These Colleges Produce The Most Fortune 500 CEOs

The University of Wisconsin currently has the most alums as Fortune 500 CEOs. Photo by Jeff Miller/UW-Madison

The number one undergraduate college that produces the most Fortune 500 CEOs? University of Wisconsin.

A new study by Kittleman, a source for nonprofit leaders, examined all 500 CEOs of Fortune 500 companies to see where each earned their undergraduate degree. You might think most CEOs come from Ivy League universities, but the study by Kittleman proves that to be wrong. In some ways. The University of Wisconsin came out on top with 14 CEOs currently at Fortune 500 companies. Following in second was Harvard University with 12 CEOs. Among the top 10, only two schools are Ivy League universities: Harvard (at second) and Cornell (at third).

Kittleman’s study focused exclusively on undergraduate schools that Fortune 500 CEOs attended. After calculating results, Kittleman then broke down the numbers into categories such as public vs. private and conference. Similarly, they also used the same methodology to determine non-profit CEOs and leaders.

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Among the conferences, the Big Ten produces the most Fortune 500 CEOs, with 62 or 12.4% of the 500. Coming in second is the ACC, which produced 28 CEOs, or 5.6% of the 500. In third is the SEC with 26 CEOS (5.2%), with the Pac-12 following, producing 24 CEOs (4.8%).

Kittleman’s research finds that it probably doesn’t matter much whether or not you attend a private or public undergraduate university. Among the top 30 schools, there is an even split of CEOs between private and public schools. At a closer look, it’s also important to note that 3.6% of Fortune 500 CEOs did not attend undergrad and another 11.2% attended international universities.


Which schools produce the most nonprofit leaders?

Yale came out on top with four nonprofit leaders. Following closely were Georgetown, Princeton, State University of New York, University of Wisconsin, and UC-Berkeley.

Taking a closer look at schools that produced nonprofit leaders, it’s important to note that a majority of nonprofit leaders actually attended private schools. Only nine top nonprofit leaders didn’t attend any university and four attended international schools.


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Academic credentials are certainly an important factor in moving up the career ladder and even to move up socioeconomic levels. According to the Harvard Business Review, nearly a third of jobs that once required only a high school diploma, now require a four-year college degree. What’s more, 25% of jobs that required a bachelor’s degree now require a master’s.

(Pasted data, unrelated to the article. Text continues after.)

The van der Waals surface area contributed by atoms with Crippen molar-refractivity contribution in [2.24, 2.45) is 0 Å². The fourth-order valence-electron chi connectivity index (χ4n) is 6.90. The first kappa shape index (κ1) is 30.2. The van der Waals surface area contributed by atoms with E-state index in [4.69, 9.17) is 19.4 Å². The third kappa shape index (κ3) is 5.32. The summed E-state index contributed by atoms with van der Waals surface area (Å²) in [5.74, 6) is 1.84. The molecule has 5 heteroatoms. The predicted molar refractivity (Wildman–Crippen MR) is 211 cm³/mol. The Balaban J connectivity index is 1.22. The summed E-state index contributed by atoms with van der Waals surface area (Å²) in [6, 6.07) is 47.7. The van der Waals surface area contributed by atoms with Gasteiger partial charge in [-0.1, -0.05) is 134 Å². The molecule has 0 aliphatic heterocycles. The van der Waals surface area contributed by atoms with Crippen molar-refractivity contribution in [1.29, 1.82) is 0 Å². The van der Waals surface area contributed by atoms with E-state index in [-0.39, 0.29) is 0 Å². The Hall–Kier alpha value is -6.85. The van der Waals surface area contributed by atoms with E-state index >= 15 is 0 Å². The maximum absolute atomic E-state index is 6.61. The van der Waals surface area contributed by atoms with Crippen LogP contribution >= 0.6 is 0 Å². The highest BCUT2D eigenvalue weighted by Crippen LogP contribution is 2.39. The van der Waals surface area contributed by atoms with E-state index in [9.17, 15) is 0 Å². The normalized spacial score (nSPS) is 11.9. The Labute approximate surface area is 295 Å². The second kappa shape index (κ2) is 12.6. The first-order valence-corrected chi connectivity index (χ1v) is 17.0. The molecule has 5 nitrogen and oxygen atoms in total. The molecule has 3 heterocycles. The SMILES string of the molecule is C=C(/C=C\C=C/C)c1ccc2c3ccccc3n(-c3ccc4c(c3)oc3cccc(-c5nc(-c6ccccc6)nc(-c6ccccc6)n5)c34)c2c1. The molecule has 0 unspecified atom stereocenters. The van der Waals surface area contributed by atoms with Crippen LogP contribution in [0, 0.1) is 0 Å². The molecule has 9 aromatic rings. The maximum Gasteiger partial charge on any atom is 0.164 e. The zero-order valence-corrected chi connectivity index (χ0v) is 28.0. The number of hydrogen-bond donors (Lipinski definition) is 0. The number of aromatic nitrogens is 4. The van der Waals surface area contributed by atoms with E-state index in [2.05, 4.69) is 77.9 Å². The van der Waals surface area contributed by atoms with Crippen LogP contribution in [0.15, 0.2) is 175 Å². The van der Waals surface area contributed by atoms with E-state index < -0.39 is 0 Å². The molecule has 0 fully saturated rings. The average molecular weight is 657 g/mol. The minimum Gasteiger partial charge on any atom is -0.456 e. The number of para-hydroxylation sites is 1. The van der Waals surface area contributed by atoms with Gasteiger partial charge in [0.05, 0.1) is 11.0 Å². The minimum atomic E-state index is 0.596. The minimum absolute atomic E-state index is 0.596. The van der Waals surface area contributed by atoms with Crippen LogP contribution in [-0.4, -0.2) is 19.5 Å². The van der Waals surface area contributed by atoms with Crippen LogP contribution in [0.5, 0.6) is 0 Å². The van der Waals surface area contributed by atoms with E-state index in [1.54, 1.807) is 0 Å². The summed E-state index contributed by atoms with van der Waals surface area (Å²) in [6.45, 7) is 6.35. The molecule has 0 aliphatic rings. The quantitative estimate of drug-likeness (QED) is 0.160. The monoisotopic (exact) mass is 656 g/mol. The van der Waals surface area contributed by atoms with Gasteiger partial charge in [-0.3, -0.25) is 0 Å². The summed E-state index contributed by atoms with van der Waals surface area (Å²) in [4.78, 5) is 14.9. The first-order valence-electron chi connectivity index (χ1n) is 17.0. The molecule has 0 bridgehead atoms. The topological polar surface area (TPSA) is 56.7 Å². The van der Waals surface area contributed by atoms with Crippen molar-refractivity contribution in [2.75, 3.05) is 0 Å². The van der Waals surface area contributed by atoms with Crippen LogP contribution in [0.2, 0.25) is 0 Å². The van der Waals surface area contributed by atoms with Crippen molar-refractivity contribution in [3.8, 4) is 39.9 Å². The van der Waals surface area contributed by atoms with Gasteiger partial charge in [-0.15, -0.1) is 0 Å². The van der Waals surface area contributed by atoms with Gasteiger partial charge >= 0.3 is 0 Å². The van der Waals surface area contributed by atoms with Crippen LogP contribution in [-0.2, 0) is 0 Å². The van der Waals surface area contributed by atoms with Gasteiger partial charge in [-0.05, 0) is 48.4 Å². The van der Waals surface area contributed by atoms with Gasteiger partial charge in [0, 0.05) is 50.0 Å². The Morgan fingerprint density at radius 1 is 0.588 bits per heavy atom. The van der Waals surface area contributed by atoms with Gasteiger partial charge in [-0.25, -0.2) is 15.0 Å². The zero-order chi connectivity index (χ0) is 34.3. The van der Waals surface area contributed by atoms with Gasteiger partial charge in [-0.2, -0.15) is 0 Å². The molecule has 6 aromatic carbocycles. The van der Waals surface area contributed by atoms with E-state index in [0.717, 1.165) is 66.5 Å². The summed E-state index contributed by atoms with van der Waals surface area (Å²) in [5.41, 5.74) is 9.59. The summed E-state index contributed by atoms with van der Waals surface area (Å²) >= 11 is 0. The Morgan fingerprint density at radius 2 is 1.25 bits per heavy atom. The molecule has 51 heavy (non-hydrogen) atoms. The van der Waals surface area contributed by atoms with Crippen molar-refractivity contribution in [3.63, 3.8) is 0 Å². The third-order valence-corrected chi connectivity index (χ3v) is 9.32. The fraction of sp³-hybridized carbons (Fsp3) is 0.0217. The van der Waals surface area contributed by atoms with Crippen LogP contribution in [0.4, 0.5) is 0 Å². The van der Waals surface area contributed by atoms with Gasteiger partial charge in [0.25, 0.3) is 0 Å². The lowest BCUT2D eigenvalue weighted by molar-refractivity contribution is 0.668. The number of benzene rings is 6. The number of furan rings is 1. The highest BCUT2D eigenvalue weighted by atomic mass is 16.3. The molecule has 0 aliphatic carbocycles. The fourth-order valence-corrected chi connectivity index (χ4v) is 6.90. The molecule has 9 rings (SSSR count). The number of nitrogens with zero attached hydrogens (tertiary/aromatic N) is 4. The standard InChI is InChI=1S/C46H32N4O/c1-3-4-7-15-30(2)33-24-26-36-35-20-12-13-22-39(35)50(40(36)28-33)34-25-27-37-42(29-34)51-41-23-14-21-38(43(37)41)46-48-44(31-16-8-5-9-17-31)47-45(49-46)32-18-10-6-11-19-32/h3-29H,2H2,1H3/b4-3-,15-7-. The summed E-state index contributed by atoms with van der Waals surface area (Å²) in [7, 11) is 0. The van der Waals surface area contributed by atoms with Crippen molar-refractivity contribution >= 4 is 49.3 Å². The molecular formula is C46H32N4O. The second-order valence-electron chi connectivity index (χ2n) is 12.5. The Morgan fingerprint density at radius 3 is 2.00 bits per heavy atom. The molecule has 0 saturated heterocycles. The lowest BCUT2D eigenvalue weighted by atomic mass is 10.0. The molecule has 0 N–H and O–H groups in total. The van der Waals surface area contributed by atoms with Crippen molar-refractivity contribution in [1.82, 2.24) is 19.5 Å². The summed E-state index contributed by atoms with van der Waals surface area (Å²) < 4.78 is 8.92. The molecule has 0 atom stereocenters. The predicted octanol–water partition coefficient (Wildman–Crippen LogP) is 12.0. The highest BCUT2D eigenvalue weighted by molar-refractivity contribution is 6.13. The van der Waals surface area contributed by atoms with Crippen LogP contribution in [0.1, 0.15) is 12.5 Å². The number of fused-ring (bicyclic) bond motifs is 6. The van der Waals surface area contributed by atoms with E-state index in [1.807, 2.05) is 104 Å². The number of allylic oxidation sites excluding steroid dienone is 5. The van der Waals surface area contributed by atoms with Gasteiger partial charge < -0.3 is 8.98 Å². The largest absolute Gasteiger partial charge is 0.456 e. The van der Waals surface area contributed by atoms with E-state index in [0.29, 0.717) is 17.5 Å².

Yet, the Harvard Business Review’s CEO Genome Project, which examined more than 17,000 C-suite executive assessments, found that 8% of CEOs did not complete college at all. According to the Harvard Business Review, that 8% of CEOs overcame the odds in three ways: becoming a proven insider, over indexing on results, and being a talent magnet.

Becoming a proven insider starts by gaining deep industry-specific and firm-specific knowledge. Despite having not attended college, 89% of CEOs without college degrees “grew up” in the same industry where they served as CEO.

“Employers often feel safer hiring industry and company insiders,” according to the Harvard Business Review. “These CEOs’ deep knowledge and relationships gave them a platform for success that more than compensated for lack of formal education.”

Moreover, without a college degree, these CEOs needed to let their results speak for themselves.

“As we shared in What Sets Successful CEOs Apart, reliability is one of four CEO Genome behaviors that differentiates successful CEOs — and the only one that also doubles your chances of getting hired into the role,” the Harvard Business Review reports.

Interestingly enough, CEO’s without a college degree also had roughly twice the rate of military experience than the overall CEO pool that was analyzed.

“In the absence of a college degree, military experience can offer opportunities to learn important skills and demonstrate results in early leadership experiences,” the Harvard Business Review reports.

Surrounding yourself around talented individuals can also help if you aren’t attending college.

“The CEOs without degrees that we analyzed were more likely than their peers to proactively surround themselves with strong talent and lean on the team to contribute expertise,” according to the Harvard Business Review. “They were humble, and more open to soliciting ideas from all types of people, regardless of status or rank.”

It’s important to note that these 8% of CEOs are exceptions. But the Harvard Business Review study highlights an interesting point: Knowing your field, delivering results, and learning from others are perhaps just as important as that expensive college degree.

“Each of us faces our own formidable hurdles on the way to the top. While the CEOs we studied surmounted the extra obstacle of not having gone to college, we think their career paths can provide lessons to other leaders regardless of their level of education. We will all do a better job if we learn our business deeply, focus on delivering results, and learn to lean on others.”

(See the following page for the full list of schools with CEOs at Fortune 500 companies and nonprofits.)

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